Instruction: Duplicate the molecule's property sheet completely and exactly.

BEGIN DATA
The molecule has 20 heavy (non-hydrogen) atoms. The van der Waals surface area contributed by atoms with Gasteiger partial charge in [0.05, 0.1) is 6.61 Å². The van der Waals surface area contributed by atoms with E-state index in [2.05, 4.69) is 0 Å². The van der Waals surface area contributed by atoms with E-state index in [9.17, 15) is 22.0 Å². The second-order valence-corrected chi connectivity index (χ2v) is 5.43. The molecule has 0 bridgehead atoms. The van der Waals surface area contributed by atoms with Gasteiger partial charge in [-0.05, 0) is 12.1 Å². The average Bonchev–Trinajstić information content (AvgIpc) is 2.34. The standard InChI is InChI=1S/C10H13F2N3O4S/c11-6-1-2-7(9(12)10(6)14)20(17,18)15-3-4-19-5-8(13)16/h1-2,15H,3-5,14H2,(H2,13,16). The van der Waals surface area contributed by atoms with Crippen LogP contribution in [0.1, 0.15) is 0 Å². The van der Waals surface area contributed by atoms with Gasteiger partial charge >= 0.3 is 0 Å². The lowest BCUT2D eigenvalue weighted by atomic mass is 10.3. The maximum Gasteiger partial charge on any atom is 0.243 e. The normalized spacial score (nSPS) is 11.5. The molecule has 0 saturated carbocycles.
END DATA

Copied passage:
The molecule has 20 heavy (non-hydrogen) atoms. The van der Waals surface area contributed by atoms with Gasteiger partial charge in [0.05, 0.1) is 6.61 Å². The van der Waals surface area contributed by atoms with E-state index in [2.05, 4.69) is 0 Å². The van der Waals surface area contributed by atoms with E-state index in [9.17, 15) is 22.0 Å². The second-order valence-corrected chi connectivity index (χ2v) is 5.43. The molecule has 0 bridgehead atoms. The van der Waals surface area contributed by atoms with Gasteiger partial charge in [-0.05, 0) is 12.1 Å². The average Bonchev–Trinajstić information content (AvgIpc) is 2.34. The standard InChI is InChI=1S/C10H13F2N3O4S/c11-6-1-2-7(9(12)10(6)14)20(17,18)15-3-4-19-5-8(13)16/h1-2,15H,3-5,14H2,(H2,13,16). The van der Waals surface area contributed by atoms with Crippen LogP contribution in [0.1, 0.15) is 0 Å². The van der Waals surface area contributed by atoms with Gasteiger partial charge >= 0.3 is 0 Å². The lowest BCUT2D eigenvalue weighted by atomic mass is 10.3. The maximum Gasteiger partial charge on any atom is 0.243 e. The normalized spacial score (nSPS) is 11.5. The molecule has 0 saturated carbocycles.